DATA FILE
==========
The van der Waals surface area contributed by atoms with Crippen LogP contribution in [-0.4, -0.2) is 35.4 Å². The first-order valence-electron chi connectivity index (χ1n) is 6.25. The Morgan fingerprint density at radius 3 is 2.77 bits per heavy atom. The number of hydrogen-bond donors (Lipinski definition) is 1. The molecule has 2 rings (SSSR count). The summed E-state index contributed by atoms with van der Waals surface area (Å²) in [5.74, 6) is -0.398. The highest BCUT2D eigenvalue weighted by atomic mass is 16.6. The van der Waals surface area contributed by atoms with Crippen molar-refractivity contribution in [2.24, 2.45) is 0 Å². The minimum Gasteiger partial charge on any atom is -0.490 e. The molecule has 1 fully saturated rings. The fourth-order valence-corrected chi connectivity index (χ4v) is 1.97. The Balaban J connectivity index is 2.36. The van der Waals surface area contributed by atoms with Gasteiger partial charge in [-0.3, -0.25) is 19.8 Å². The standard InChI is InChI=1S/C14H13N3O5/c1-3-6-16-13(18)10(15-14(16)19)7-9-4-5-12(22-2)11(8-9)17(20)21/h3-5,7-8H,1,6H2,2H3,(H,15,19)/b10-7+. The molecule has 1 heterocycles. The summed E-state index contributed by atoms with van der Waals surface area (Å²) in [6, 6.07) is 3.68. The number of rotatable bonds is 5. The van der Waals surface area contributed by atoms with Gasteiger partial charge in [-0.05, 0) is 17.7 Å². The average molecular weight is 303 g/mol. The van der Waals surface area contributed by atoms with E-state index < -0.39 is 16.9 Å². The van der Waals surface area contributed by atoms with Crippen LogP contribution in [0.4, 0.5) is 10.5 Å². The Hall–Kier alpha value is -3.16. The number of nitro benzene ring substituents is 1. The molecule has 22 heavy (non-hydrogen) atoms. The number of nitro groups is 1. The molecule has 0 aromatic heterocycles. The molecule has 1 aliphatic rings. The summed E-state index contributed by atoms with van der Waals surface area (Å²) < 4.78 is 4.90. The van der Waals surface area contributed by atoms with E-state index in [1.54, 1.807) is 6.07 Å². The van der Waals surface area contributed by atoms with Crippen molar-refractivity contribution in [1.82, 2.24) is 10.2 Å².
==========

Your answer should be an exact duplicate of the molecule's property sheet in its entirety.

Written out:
The van der Waals surface area contributed by atoms with Crippen LogP contribution in [-0.4, -0.2) is 35.4 Å². The first-order valence-electron chi connectivity index (χ1n) is 6.25. The Morgan fingerprint density at radius 3 is 2.77 bits per heavy atom. The number of hydrogen-bond donors (Lipinski definition) is 1. The molecule has 2 rings (SSSR count). The summed E-state index contributed by atoms with van der Waals surface area (Å²) in [5.74, 6) is -0.398. The highest BCUT2D eigenvalue weighted by atomic mass is 16.6. The van der Waals surface area contributed by atoms with Crippen molar-refractivity contribution in [2.24, 2.45) is 0 Å². The minimum Gasteiger partial charge on any atom is -0.490 e. The molecule has 1 fully saturated rings. The fourth-order valence-corrected chi connectivity index (χ4v) is 1.97. The Balaban J connectivity index is 2.36. The van der Waals surface area contributed by atoms with Gasteiger partial charge in [-0.3, -0.25) is 19.8 Å². The standard InChI is InChI=1S/C14H13N3O5/c1-3-6-16-13(18)10(15-14(16)19)7-9-4-5-12(22-2)11(8-9)17(20)21/h3-5,7-8H,1,6H2,2H3,(H,15,19)/b10-7+. The molecule has 1 heterocycles. The summed E-state index contributed by atoms with van der Waals surface area (Å²) in [6, 6.07) is 3.68. The number of rotatable bonds is 5. The van der Waals surface area contributed by atoms with Gasteiger partial charge in [-0.05, 0) is 17.7 Å². The average molecular weight is 303 g/mol. The van der Waals surface area contributed by atoms with E-state index < -0.39 is 16.9 Å². The van der Waals surface area contributed by atoms with Crippen LogP contribution in [0.4, 0.5) is 10.5 Å². The Hall–Kier alpha value is -3.16. The number of nitro benzene ring substituents is 1. The molecule has 22 heavy (non-hydrogen) atoms. The number of nitro groups is 1. The molecule has 0 aromatic heterocycles. The molecule has 1 aliphatic rings. The summed E-state index contributed by atoms with van der Waals surface area (Å²) < 4.78 is 4.90. The van der Waals surface area contributed by atoms with E-state index in [1.54, 1.807) is 6.07 Å². The van der Waals surface area contributed by atoms with Crippen molar-refractivity contribution in [1.82, 2.24) is 10.2 Å².